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How to treat prescription drug addiction

Prescription drug addiction is becoming a major public health concern in the U.S. So, how do you identify prescription drug addiction or abuse and how are these conditions treated? We review here. Save your question(s) for the end, as we try to respond to all legitimate questions with a personal and prompt response.

Types of prescription drugs commonly abused

In order to be able to identify a prescription drug addiction and then address it, you need to double check the presence of any of these medications at your home for a longer period of time (usually consecutive use over the course of three (3) months or more). The three main groups of prescribed medications that are commonly abused are Opiates/Opioids, Depressants, and Stimulants.

Opiates and Opioids. In general, the opiate and opioid class of medications are prescribed to treat pain. These pain relievers work directly by interacting with pain receptors in the brain to change the way the brain perceives pain and can manifest specific symptoms of pain killer abuse. Opioids also cause the sense of euphoria by affecting pleasure centers. The most commonly usedused are morphine (Kadian, Avinza), codeine, oxycodone (e.g., OxyContin, Percodan, Percocet), hydrocodone (Lortab, Lorcet, Vicodin), propoxyphene (Darvon), fentanyl (Duragesic), morphine, methadone, and hydromorphone (Dilaudid).

Depressants. Central nervous system (CNS) depressants commonly are prescribed to treat anxiety and sleep disorders. These medications have the ability to slow the brain functions in normal conditions. Common medications include barbiturates, such as mephobarbital (Mebaral), pentobarbital sodium (Nembutal), butalbital (Fioricet), and benzodiazepines such as diazepam (Valium), chlordiazepoxide HCl (Librium), alprazolam (Xanax), triazolam (Halcion), and others.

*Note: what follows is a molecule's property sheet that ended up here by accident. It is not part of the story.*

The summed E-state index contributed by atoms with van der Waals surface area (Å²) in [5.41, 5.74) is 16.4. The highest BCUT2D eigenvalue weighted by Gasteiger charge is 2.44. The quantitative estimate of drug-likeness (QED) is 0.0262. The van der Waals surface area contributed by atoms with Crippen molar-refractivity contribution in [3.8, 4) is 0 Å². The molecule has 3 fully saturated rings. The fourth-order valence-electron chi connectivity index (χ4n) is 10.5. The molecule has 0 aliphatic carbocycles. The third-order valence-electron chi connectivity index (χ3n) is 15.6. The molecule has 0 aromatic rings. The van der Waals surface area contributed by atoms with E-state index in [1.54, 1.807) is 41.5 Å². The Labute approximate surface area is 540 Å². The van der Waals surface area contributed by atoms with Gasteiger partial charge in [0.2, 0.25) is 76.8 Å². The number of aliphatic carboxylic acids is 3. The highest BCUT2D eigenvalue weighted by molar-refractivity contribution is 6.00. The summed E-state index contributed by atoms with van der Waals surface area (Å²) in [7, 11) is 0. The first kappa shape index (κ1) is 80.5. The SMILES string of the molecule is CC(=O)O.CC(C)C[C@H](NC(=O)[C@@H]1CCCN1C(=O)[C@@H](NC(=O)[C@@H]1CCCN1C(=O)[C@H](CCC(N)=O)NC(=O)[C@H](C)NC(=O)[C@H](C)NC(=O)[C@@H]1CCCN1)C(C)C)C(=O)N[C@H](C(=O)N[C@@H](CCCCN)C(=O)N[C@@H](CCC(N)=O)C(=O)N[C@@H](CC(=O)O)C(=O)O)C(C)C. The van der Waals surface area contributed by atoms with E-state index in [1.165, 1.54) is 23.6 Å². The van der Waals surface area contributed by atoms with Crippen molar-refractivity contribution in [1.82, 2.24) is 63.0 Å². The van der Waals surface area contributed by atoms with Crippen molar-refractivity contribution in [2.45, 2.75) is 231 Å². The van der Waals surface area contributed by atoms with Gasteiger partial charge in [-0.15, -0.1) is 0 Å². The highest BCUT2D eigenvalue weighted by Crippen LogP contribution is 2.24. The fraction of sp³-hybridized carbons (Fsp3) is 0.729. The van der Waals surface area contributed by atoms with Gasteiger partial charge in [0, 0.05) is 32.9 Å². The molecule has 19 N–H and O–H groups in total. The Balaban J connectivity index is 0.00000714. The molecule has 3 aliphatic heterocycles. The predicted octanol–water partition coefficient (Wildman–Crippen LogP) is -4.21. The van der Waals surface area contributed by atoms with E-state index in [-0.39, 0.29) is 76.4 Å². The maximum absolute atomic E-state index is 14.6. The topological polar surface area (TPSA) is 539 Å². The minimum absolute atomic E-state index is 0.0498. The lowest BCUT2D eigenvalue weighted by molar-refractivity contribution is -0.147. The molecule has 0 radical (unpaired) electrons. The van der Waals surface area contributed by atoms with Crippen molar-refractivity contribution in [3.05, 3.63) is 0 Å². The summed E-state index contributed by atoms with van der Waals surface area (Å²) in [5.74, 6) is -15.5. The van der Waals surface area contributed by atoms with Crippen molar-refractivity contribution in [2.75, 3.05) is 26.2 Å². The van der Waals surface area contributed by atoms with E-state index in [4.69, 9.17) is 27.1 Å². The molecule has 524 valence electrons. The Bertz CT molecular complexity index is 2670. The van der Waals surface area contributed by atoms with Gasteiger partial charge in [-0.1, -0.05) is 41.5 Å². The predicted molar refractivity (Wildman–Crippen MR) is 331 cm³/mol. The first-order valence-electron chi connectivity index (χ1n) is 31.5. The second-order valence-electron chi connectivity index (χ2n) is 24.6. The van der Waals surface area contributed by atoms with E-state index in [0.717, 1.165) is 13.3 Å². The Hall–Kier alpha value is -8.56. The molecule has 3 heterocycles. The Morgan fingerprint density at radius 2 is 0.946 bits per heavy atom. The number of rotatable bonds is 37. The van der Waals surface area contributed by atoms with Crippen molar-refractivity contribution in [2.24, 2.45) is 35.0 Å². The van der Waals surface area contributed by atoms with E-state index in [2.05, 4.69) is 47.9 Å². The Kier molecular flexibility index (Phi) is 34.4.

Stimulants. Stimulants, including dextroamphetamine (Dexedrine and Adderall) and methylphenidate (Ritalin and Concerta), are used primarily to treat attention deficit hyperactivity disorder, attention deficit disorder, and narcolepsy. Stimulants increase the amount of certain chemicals in the brain and peripheral nervous system. This can lead to increased blood pressure and heart rate, and increased blood glucose.

Prescription drug addiction treatment: Are you even addicted?

Prescription medications are very useful treatments, especially when supporting outpatient treatment. However,pain relievers, tranquilizers, stimulants, and sedatives can also be abused. And many cases of drug abuse result in prescription drug addiction. Dosage can increase over time, therapeutic use can shift to seeking euphoric effect, or a therapy timeline is rescheduled without a doctor’s opinion.

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So when does prescription drug use become a problem? Non-medical use of prescription medications is the first indicator of prescription drug abuse. Using drugs to get high or for euphoric effect and using Rx drugs OTHER THAN PRESCRIBED indicates a drug problem. On the other hand, prescription drug addiction is characterized by four specific (psychological) symptoms.

1. Drug craving

2. Obsessive or compulsive thinking about a drug

3. Continued drug use despite negative consequences to home, social, or work life

4. Loss of control of drug use (using more of a drug than intended, using a drug more frequently than intended, or the inability to stop using a drug)